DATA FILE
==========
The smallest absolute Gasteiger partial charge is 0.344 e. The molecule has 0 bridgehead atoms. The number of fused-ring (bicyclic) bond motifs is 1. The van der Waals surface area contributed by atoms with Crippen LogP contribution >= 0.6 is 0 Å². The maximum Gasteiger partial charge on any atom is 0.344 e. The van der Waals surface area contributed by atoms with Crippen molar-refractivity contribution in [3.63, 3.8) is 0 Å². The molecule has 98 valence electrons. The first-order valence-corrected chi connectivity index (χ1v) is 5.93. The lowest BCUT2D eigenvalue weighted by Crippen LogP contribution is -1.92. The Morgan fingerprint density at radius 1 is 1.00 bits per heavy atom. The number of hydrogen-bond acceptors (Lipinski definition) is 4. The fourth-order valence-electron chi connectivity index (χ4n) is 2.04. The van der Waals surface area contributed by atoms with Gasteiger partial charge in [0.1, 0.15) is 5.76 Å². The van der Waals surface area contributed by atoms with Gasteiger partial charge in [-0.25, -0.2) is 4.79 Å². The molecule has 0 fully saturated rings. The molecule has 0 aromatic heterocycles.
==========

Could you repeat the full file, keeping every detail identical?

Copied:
The smallest absolute Gasteiger partial charge is 0.344 e. The molecule has 0 bridgehead atoms. The number of fused-ring (bicyclic) bond motifs is 1. The van der Waals surface area contributed by atoms with Crippen LogP contribution >= 0.6 is 0 Å². The maximum Gasteiger partial charge on any atom is 0.344 e. The van der Waals surface area contributed by atoms with Crippen molar-refractivity contribution in [3.63, 3.8) is 0 Å². The molecule has 98 valence electrons. The first-order valence-corrected chi connectivity index (χ1v) is 5.93. The lowest BCUT2D eigenvalue weighted by Crippen LogP contribution is -1.92. The Morgan fingerprint density at radius 1 is 1.00 bits per heavy atom. The number of hydrogen-bond acceptors (Lipinski definition) is 4. The fourth-order valence-electron chi connectivity index (χ4n) is 2.04. The van der Waals surface area contributed by atoms with Gasteiger partial charge in [0.1, 0.15) is 5.76 Å². The van der Waals surface area contributed by atoms with Gasteiger partial charge in [-0.25, -0.2) is 4.79 Å². The molecule has 0 fully saturated rings. The molecule has 0 aromatic heterocycles.